Above the spectacle of PAX East's show floor, in the lobby of the convention center, gaming charity AbleGamers set up their own mini pachinko parlor. With its vertically-mounted machines, loud noises and flashing lights, the Japanese devices were quite a spectacle. Curious to learn more about the sort of group that would bring them to PAX, I managed to grab Craig Kaufman, a member of the AbleGamers team, to learn more about what the charity does and how he got involved.
For those who don't know, PETA (People for the Ethical Treatment of Animals) has taken on Nintendo and Super Mario because Super Mario 3D Land for the 3DS features a Tanooki suit. According to PETA, this as good a time as any to call attention to the plight of the adorable tanuki.
Only Nintendo could get the game industry excited by "announcing" a date for when it would later announce the official Nintendo 3DS release date. On September 29 in Tokyo, Japan, Nintendo held a press briefing where it revealed not only the release date, but some other tidbits on the latest iteration of the DS handheld.
What the PlayStation 3 has lacked until now in its losing battle with the Xbox 360 and Nintendo Wii is a compelling price point.
That looks like it will finally change this September—or maybe before that. Sony has announced it will drop the price of the PlayStation 3 (80GB model) priced at $399 to $299 immediately. That means you can run out right now and get the current PlayStation 3 for $299. What interesting though is that in a couple of weeks (September 1st), you can go to you local electronics chain and get a sexy new, slim version of the PlayStation 3 for $299 as well. On top of that the slimmer version comes with a 120GB hard drive.
A video has been leaked from the June issue of Qore. Qore host Veronica Belmont gets to handle the new PSP Go as Sony's John Koller watches. From the video we learn that the UMD drive is gone in favor of16GB of internal memory that can be augmented with Sony memory sticks and it is Bluetooth compatible. Games like Metal Gear Solid, Jak & Daxter and Gran Turismo are mentioned. We'll have to wait until next week to hopefully see more footage.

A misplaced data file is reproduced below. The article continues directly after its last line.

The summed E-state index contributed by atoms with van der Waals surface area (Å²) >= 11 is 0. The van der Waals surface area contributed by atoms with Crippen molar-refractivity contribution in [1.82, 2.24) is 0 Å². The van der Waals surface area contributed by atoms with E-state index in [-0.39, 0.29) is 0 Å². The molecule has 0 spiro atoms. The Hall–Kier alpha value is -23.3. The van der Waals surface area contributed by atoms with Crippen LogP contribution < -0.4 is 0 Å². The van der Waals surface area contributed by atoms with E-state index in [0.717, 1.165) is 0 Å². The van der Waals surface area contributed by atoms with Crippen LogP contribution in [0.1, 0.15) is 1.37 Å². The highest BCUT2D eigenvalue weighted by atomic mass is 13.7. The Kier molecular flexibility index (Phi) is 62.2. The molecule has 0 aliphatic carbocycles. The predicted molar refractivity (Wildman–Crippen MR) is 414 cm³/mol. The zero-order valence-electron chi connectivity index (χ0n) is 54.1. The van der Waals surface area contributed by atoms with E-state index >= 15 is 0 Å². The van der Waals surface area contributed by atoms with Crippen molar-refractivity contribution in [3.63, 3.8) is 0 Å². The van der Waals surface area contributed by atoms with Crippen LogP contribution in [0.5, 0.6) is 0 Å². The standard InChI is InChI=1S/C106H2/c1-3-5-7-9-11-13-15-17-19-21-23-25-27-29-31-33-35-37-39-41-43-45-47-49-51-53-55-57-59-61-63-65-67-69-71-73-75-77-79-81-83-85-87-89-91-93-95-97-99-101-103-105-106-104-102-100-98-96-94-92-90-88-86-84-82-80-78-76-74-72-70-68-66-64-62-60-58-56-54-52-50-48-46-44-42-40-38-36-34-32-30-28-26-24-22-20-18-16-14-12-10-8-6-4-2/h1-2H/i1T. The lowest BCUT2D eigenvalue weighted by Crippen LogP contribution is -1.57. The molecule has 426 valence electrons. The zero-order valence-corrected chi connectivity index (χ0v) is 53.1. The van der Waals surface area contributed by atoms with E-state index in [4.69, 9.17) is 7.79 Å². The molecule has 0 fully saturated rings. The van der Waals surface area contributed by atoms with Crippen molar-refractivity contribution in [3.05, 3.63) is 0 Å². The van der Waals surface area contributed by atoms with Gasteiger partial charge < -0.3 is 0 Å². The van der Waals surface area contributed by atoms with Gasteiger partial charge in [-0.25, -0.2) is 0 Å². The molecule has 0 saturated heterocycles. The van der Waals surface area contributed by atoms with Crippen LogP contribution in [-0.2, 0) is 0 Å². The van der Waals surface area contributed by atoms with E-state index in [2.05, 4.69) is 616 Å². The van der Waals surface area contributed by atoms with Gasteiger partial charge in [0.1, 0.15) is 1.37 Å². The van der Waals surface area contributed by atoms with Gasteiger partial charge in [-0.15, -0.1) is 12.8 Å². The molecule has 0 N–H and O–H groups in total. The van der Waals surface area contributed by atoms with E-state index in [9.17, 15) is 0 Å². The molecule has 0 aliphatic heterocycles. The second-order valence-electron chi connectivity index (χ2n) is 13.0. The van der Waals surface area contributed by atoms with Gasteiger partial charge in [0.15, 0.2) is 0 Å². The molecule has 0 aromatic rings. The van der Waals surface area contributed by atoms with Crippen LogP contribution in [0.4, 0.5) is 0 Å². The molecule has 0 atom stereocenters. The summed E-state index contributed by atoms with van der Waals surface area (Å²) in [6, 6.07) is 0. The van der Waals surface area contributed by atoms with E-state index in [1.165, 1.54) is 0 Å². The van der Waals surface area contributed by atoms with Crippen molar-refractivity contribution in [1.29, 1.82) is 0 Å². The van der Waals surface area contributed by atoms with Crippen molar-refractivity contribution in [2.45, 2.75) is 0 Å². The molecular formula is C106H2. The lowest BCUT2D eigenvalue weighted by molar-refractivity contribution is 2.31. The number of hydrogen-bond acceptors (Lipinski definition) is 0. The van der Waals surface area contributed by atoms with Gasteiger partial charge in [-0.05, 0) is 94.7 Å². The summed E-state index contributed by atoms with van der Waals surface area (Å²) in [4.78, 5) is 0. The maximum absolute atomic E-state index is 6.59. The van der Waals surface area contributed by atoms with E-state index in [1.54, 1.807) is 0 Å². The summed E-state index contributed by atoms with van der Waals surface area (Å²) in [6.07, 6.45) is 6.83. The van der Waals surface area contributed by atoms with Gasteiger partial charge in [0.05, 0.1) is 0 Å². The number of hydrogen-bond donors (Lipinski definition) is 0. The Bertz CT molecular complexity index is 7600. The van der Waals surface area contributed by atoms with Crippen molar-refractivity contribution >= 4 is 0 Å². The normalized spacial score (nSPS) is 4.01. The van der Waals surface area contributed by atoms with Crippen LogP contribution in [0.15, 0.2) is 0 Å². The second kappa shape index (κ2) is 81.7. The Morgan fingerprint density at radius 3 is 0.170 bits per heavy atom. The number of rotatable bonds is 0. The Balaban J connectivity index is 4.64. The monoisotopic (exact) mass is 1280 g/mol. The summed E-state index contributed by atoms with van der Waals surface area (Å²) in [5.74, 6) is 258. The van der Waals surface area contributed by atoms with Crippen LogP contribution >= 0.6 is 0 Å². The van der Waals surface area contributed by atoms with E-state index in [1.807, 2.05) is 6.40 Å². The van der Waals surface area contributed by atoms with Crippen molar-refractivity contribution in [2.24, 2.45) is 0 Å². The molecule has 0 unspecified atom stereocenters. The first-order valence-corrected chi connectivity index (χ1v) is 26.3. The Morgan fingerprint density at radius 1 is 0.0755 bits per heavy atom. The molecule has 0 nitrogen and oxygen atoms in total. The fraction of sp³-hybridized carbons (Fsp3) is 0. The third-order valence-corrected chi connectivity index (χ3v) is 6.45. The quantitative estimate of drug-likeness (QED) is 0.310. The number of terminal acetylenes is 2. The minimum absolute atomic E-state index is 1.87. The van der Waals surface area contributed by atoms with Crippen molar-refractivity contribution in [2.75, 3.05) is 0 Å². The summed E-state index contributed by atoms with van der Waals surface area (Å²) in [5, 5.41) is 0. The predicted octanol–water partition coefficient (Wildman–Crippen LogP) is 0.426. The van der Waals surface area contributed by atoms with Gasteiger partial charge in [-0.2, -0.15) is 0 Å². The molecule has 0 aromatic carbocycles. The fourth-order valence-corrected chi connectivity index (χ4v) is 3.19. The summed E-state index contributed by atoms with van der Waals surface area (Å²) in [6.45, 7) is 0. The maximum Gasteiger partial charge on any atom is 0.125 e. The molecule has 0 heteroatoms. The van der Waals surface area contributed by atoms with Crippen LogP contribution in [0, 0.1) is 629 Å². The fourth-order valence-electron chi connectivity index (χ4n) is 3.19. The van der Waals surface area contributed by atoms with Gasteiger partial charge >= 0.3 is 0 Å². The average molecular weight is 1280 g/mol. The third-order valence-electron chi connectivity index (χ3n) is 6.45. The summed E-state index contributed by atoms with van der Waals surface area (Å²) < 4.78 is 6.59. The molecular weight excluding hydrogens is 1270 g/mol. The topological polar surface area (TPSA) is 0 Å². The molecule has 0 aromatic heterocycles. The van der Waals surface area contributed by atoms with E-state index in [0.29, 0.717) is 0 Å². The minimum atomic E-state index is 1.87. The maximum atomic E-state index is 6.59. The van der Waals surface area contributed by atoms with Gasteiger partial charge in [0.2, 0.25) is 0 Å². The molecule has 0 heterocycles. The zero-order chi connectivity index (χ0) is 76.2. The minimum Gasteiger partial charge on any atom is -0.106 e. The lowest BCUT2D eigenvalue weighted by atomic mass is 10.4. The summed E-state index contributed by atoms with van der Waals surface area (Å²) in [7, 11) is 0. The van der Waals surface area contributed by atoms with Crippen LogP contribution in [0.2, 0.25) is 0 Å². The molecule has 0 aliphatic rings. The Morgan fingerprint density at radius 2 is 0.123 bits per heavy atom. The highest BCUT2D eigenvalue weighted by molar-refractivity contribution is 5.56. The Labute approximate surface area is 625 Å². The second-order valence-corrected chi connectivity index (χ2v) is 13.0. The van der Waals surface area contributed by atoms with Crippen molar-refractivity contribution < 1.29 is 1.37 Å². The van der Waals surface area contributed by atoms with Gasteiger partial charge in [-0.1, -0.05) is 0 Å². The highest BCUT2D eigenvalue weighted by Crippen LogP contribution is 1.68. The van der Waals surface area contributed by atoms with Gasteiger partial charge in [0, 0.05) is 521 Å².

Of course, ours involved three-dimensional, cybernetic, holographic overlays ala Dead Space or Grand Theft Auto.
Jack Schulze and Matt Webb, creators of the "Here and There" map, were indeed influenced by games—even some not so obvious ones—but games were just one of many influences. (This is probably a good thing given how limited most in-game maps actually are.)
So far it is simply available in poster form, but a 3D-perspective melded with a top down view would seem to have profound applications outside of gaming. Not that gaming wouldn't see a benefit. Gaming worlds are getting bigger and navigating them can be as daunting as navigating the streets of Manhattan for some of us. A "Here and There"-influenced map would be a godsend.
In a prepared statement, Take-Two VP of communications Alan Lewis said:
"We can confirm that our relationship with 3D Realms for Duke Nukem Forever was a publishing arrangement, which did not include ongoing funds for development of the title. In addition, Take-Two continues to retain the publishing rights to Duke Nukem Forever."
A representative for Deep Silver and Apogee Software said they "are not affected by the situation at 3D Realms. Development on the Duke Nukem Trilogy is continuing as planned."
Duke Nukem Forever was not the only project that 3D Realms had worked on, but it was probably the one that the developer was most known for.
Given these tough economic times, the performance of titles like Prey and ongoing development costs, 3D Realms finally had to lay off its entire staff.
This week, Polish developer CDProjekt announced, boastfully, that their 2007 role-playing fantasy game The Witcher had cracked the top 100 of the all-time best-selling PC games, having sold around 1.2 million copies. A reworked version of the game, called The Witcher: Rise of the White Wolf, is on its way to consoles this Fall as well.
I had actually intended to do a review for The Witcher long ago when I first bought the game shortly after its release in October of '07. Unfortunately, after spending many, many hours with the game, I re-installed my operating system and accidentally deleted all my save games. I shelved the game for a long time, as it's tough to find the motivation to re-start such a deep and complex game, but CDProjekt's release of the "Enhanced Edition" content—which was a free download for all owners and is now the de facto version of the game—provided a nice incentive to do just that. But unfortunately, by that time I was quite backlogged with numerous other totally new games that I wanted to play. I've plowed through most of that now, and have been re-playing The Witcher with the new enhanced content. I may still do a comprehensive review one of these days, but for now this humble little blog will have to suffice.
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